For seven years, researchers from Biology Professor William Fagan’s lab have traveled the frigid Antarctic seas to study how environmental changes affect penguin populations. When their touring vessels stop along the Antarctic Peninsula, the researchers disembark to painstakingly count each penguin and examine their breeding, nesting and feeding patterns. Using statistical and spatial analysis, Fagan’s team has concluded that climate change is upsetting long-entrenched penguin dynamics, causing the population of two breeds to dwindle, while a third increases.
Fagan’s work meshes field research with theoretical models to study the movement and distribution of animal populations from penguins in Antarctica to gazelles in Mongolia and primates in Panama. The findings help address critical questions in ecology and conservation biology. “To understand the human impact on other species,” says Fagan, “we first have to understand how these species use their habitats.”
With NSF funding, Fagan is developing a suite of bioinformatics tools to better analyze the movements of animal populations. “There is no one-size-fits-all tool because the data sets can differ greatly,” notes Fagan, who is applying the tools to three different case studies: blacktip sharks swimming off Florida’s coast, whooping cranes migrating from Wisconsin to Florida and nomadic gazelles traveling up to 1,000 kilometers per year across Mongolian grasslands.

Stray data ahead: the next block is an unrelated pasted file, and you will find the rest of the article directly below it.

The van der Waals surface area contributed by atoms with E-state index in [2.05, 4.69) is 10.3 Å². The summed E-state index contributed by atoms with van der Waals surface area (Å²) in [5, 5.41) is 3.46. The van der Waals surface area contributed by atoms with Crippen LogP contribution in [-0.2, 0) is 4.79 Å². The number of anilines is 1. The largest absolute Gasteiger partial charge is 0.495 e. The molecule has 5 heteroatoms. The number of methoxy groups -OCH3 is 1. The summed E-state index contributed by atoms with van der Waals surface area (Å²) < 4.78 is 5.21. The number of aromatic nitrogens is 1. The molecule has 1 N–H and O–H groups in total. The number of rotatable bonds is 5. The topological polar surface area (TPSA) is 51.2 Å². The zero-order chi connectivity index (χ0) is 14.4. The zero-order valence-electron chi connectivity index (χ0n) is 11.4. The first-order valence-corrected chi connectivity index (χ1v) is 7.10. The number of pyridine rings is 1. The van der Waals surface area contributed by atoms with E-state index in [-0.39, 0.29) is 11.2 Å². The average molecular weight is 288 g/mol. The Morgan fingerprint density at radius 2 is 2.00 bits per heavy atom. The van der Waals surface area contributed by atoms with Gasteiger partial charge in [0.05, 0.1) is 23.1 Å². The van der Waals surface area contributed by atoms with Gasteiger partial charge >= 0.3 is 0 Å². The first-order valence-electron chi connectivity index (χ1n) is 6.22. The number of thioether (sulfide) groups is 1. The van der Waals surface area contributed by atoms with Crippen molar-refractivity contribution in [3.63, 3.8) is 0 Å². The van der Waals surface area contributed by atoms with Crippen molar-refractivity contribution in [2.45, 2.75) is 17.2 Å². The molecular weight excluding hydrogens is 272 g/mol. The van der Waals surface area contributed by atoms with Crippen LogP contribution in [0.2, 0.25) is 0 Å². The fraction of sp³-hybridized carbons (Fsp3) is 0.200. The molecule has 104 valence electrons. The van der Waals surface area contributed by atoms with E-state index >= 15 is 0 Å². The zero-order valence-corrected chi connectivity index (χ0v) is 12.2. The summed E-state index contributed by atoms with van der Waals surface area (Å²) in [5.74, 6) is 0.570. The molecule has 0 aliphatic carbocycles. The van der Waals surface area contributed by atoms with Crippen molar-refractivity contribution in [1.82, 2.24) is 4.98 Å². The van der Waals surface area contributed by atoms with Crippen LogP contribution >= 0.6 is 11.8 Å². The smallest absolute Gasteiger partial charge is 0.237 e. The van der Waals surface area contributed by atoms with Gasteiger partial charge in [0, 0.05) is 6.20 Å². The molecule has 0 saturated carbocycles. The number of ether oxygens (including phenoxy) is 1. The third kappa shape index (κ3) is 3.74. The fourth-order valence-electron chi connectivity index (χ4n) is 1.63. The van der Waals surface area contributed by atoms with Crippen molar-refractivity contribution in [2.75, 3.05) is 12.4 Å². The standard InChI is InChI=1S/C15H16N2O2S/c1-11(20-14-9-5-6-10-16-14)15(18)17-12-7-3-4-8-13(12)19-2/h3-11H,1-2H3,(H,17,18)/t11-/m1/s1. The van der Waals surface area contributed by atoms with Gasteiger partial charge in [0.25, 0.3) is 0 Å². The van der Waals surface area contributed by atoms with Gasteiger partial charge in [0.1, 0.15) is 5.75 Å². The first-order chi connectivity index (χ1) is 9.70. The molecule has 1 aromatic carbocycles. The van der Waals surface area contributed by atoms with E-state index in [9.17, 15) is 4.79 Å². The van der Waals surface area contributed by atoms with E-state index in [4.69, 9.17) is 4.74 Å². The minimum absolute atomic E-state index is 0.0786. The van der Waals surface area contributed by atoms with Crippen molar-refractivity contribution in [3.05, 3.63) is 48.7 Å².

The gazelle study builds off an earlier collaboration with the Smithsonian Institution that tracked the animals adorned with GPS-enabled collars, motion-detecting sensors and satellite uplinks. “Basically, you sit back and wait for the animal to send you an e-mail telling you what it has been up to,” says Fagan. The result is a long record of movement data, no matter where the animal travels—quite different than the other two data sets.
The sharks are embedded with radio frequency identification tags, which allow them to be tracked via triangulation as they swim through a fixed area. Data collection on the whooping cranes depends on the efforts of government scientists and birdwatchers across the country who identify individual birds by unique tags.
The tools should help ecologists better understand what drives the movement patterns of a specific population—be it social dynamics, territoriality, the prevalence of predators or the search for resources—and assist them in developing appropriate conservation measures. In the case of the Mongolian gazelles, effective conservation efforts will need to consider the gazelle’s nomadic nature, driven by its search for food across highly variable grasslands, says Fagan, who also is associate director of research innovation at SESYNC, the National Socio-Environmental Synthesis Center in Annapolis, a multidisciplinary, five-year, NSF-funded university initiative.
Writer: Beth Panitz